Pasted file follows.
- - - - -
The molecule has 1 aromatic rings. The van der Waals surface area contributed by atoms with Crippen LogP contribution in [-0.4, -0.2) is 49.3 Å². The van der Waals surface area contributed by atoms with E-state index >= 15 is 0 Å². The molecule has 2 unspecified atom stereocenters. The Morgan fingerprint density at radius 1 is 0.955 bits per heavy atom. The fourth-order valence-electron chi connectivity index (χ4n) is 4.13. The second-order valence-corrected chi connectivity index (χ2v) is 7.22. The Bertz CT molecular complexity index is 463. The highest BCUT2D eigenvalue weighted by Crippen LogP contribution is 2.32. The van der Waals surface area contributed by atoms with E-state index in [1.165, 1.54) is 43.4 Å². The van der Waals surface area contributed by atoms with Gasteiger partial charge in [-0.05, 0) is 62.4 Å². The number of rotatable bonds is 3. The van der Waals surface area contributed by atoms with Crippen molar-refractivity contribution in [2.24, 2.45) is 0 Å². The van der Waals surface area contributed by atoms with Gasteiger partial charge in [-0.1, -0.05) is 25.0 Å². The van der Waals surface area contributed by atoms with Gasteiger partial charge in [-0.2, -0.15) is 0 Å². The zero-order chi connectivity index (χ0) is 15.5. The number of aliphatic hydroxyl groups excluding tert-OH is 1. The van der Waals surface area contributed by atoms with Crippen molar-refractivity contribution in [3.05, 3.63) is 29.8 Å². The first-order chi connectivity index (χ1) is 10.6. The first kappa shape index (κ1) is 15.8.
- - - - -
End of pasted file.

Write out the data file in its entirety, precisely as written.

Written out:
The molecule has 1 aromatic rings. The van der Waals surface area contributed by atoms with Crippen LogP contribution in [-0.4, -0.2) is 49.3 Å². The van der Waals surface area contributed by atoms with E-state index >= 15 is 0 Å². The molecule has 2 unspecified atom stereocenters. The Morgan fingerprint density at radius 1 is 0.955 bits per heavy atom. The fourth-order valence-electron chi connectivity index (χ4n) is 4.13. The second-order valence-corrected chi connectivity index (χ2v) is 7.22. The Bertz CT molecular complexity index is 463. The highest BCUT2D eigenvalue weighted by Crippen LogP contribution is 2.32. The van der Waals surface area contributed by atoms with E-state index in [1.165, 1.54) is 43.4 Å². The van der Waals surface area contributed by atoms with Gasteiger partial charge in [-0.05, 0) is 62.4 Å². The number of rotatable bonds is 3. The van der Waals surface area contributed by atoms with Crippen molar-refractivity contribution in [2.24, 2.45) is 0 Å². The van der Waals surface area contributed by atoms with Gasteiger partial charge in [-0.1, -0.05) is 25.0 Å². The van der Waals surface area contributed by atoms with Gasteiger partial charge in [-0.2, -0.15) is 0 Å². The zero-order chi connectivity index (χ0) is 15.5. The number of aliphatic hydroxyl groups excluding tert-OH is 1. The van der Waals surface area contributed by atoms with Crippen molar-refractivity contribution in [3.05, 3.63) is 29.8 Å². The first-order chi connectivity index (χ1) is 10.6. The first kappa shape index (κ1) is 15.8.